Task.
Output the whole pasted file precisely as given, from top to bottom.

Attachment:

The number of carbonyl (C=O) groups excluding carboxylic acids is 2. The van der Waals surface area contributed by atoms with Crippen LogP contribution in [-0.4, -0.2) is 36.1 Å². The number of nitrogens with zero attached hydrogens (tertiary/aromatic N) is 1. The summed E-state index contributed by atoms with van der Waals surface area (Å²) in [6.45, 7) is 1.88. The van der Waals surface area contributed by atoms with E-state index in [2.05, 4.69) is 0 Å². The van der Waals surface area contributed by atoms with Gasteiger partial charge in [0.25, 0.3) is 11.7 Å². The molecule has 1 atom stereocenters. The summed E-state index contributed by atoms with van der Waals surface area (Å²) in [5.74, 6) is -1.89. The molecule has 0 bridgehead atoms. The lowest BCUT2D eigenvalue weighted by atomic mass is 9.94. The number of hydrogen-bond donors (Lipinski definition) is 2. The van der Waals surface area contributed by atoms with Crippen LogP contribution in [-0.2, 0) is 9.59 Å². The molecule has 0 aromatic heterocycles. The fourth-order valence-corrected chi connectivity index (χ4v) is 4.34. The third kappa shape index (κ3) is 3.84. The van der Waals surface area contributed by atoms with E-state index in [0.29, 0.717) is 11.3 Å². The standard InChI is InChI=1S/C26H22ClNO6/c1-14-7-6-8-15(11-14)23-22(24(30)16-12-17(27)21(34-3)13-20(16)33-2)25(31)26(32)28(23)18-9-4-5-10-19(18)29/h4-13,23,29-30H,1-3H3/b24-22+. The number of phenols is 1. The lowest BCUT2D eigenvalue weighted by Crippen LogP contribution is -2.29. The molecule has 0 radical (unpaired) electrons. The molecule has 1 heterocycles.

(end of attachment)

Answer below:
The number of carbonyl (C=O) groups excluding carboxylic acids is 2. The van der Waals surface area contributed by atoms with Crippen LogP contribution in [-0.4, -0.2) is 36.1 Å². The number of nitrogens with zero attached hydrogens (tertiary/aromatic N) is 1. The summed E-state index contributed by atoms with van der Waals surface area (Å²) in [6.45, 7) is 1.88. The van der Waals surface area contributed by atoms with E-state index in [2.05, 4.69) is 0 Å². The van der Waals surface area contributed by atoms with Gasteiger partial charge in [0.25, 0.3) is 11.7 Å². The molecule has 1 atom stereocenters. The summed E-state index contributed by atoms with van der Waals surface area (Å²) in [5.74, 6) is -1.89. The molecule has 0 bridgehead atoms. The lowest BCUT2D eigenvalue weighted by atomic mass is 9.94. The number of hydrogen-bond donors (Lipinski definition) is 2. The van der Waals surface area contributed by atoms with Crippen LogP contribution in [-0.2, 0) is 9.59 Å². The molecule has 0 aromatic heterocycles. The fourth-order valence-corrected chi connectivity index (χ4v) is 4.34. The third kappa shape index (κ3) is 3.84. The van der Waals surface area contributed by atoms with E-state index in [0.29, 0.717) is 11.3 Å². The standard InChI is InChI=1S/C26H22ClNO6/c1-14-7-6-8-15(11-14)23-22(24(30)16-12-17(27)21(34-3)13-20(16)33-2)25(31)26(32)28(23)18-9-4-5-10-19(18)29/h4-13,23,29-30H,1-3H3/b24-22+. The number of phenols is 1. The lowest BCUT2D eigenvalue weighted by Crippen LogP contribution is -2.29. The molecule has 0 radical (unpaired) electrons. The molecule has 1 heterocycles.